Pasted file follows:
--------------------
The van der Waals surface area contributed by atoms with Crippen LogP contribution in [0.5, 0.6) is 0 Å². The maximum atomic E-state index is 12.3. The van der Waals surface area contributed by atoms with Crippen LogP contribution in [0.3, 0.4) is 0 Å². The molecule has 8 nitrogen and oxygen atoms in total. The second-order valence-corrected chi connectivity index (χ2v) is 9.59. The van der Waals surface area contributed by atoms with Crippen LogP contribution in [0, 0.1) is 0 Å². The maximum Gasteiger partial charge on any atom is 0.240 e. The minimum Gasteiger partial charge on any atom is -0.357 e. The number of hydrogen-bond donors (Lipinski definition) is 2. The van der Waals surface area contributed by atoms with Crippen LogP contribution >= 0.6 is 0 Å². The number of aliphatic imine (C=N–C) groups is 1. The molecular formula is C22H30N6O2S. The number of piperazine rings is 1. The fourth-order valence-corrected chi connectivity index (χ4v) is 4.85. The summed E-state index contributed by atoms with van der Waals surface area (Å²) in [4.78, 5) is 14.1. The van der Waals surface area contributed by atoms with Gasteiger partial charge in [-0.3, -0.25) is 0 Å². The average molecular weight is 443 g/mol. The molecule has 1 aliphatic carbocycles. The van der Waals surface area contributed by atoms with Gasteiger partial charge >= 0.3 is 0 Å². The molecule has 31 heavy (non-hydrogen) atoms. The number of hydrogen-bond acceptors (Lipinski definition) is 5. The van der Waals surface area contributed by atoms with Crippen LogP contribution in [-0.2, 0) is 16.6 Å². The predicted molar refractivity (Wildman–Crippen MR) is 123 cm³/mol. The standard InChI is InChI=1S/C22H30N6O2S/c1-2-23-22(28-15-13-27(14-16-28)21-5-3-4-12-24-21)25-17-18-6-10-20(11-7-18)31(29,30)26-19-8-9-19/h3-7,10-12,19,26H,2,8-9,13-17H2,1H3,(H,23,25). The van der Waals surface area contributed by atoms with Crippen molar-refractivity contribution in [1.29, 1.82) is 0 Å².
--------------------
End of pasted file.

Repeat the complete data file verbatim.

The van der Waals surface area contributed by atoms with Crippen LogP contribution in [0.5, 0.6) is 0 Å². The maximum atomic E-state index is 12.3. The van der Waals surface area contributed by atoms with Crippen LogP contribution in [0.3, 0.4) is 0 Å². The molecule has 8 nitrogen and oxygen atoms in total. The second-order valence-corrected chi connectivity index (χ2v) is 9.59. The van der Waals surface area contributed by atoms with Crippen LogP contribution in [0, 0.1) is 0 Å². The maximum Gasteiger partial charge on any atom is 0.240 e. The minimum Gasteiger partial charge on any atom is -0.357 e. The number of hydrogen-bond donors (Lipinski definition) is 2. The van der Waals surface area contributed by atoms with Crippen LogP contribution >= 0.6 is 0 Å². The number of aliphatic imine (C=N–C) groups is 1. The molecular formula is C22H30N6O2S. The number of piperazine rings is 1. The fourth-order valence-corrected chi connectivity index (χ4v) is 4.85. The summed E-state index contributed by atoms with van der Waals surface area (Å²) in [4.78, 5) is 14.1. The van der Waals surface area contributed by atoms with Gasteiger partial charge in [-0.3, -0.25) is 0 Å². The average molecular weight is 443 g/mol. The molecule has 1 aliphatic carbocycles. The van der Waals surface area contributed by atoms with Gasteiger partial charge >= 0.3 is 0 Å². The molecule has 31 heavy (non-hydrogen) atoms. The number of hydrogen-bond acceptors (Lipinski definition) is 5. The van der Waals surface area contributed by atoms with Crippen LogP contribution in [-0.2, 0) is 16.6 Å². The predicted molar refractivity (Wildman–Crippen MR) is 123 cm³/mol. The standard InChI is InChI=1S/C22H30N6O2S/c1-2-23-22(28-15-13-27(14-16-28)21-5-3-4-12-24-21)25-17-18-6-10-20(11-7-18)31(29,30)26-19-8-9-19/h3-7,10-12,19,26H,2,8-9,13-17H2,1H3,(H,23,25). The van der Waals surface area contributed by atoms with Crippen molar-refractivity contribution in [1.29, 1.82) is 0 Å².